Current Research Projects
PI: Bethany Rittle-JohnsonResearch indicates that preschool and kindergarten math knowledge is predictive of later math and reading outcomes; however, research is still needed to identify the specific early math skills that are linked to math achievement (Duncan et al., 2007; Jordan, Kaplan, Ramineni, & Locuniak, 2009; Watts, Duncan, Siegler, & Davis-Kean, 2014). This project explores the predictive and causal contributions of two early skills - pattern and spatial skills - to early mathematics development. Pattern skills include identifying, extending, and describing predictable sequences in objects or numbers. Whether pattern skills are important for mathematics achievement is under debate (National Mathematics Advisory Panel, 2008). However, recent research indicates that improving pattern skills improves mathematics achievement (Kidd, et al., 2013, 2014). In addition, there is increasing evidence that spatial skills are related to math knowledge (Mix & Cheng, 2012; NRC, 2009), with some limited evidence that improving spatial skills improves math knowledge (Cheng & Mix, 2013). Pattern and spatial skills have been studied independently, but they share overlapping characteristics and likely tap overlapping skills. Our goal is to elucidate the contributions of these skills to early math development, as this knowledge can inform the development of innovative programs to improve student education outcomes. For more information, visit the project webpage.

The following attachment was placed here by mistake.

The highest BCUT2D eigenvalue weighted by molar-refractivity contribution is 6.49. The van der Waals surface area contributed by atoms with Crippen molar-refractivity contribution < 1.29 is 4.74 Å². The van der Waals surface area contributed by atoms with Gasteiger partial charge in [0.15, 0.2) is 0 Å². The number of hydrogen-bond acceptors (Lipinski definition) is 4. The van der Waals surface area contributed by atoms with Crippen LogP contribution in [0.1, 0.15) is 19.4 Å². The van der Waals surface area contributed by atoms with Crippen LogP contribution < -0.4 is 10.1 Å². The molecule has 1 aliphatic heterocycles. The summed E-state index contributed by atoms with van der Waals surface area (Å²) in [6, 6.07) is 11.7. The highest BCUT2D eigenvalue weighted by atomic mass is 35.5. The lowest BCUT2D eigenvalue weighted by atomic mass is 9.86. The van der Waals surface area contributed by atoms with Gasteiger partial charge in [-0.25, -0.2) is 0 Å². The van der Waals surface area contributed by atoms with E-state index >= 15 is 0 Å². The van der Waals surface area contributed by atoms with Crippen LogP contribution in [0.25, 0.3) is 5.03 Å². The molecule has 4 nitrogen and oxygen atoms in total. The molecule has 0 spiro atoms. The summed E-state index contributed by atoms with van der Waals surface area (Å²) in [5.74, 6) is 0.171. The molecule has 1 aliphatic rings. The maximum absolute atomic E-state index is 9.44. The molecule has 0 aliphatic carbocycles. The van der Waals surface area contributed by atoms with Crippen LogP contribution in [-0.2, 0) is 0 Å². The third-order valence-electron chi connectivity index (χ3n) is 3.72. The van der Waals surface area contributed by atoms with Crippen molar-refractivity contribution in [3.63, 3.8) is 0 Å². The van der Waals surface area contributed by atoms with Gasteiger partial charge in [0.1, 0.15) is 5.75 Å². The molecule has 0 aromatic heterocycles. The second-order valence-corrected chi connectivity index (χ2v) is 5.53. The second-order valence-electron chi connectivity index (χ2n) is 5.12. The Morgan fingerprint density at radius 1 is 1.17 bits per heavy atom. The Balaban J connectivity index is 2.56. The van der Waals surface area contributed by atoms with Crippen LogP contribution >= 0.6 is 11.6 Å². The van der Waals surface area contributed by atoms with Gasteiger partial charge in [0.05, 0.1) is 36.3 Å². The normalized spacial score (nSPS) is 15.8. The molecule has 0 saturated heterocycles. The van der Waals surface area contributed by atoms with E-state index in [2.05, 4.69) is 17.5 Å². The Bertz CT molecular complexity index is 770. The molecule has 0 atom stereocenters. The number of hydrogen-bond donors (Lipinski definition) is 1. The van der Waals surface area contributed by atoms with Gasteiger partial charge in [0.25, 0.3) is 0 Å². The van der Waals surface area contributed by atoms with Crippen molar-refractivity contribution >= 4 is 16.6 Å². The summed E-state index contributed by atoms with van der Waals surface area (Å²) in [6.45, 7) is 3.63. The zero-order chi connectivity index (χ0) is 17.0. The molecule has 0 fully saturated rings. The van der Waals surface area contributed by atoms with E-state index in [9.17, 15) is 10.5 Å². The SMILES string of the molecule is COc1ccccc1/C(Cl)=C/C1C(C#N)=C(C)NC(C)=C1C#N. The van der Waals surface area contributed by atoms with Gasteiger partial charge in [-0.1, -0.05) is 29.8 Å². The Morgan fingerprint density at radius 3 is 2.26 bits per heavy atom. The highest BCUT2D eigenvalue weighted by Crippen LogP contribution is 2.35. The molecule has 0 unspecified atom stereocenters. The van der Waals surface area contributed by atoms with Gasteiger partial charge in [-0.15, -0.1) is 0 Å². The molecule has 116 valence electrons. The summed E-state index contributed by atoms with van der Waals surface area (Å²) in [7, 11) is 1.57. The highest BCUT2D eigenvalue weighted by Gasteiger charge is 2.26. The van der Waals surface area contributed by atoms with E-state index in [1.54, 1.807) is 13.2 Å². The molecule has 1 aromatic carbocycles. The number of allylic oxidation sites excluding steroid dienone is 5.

PI's: Bethany Rittle-Johnson; Jon Star, Harvard University; Kelley Durkin, Peabody Research Institute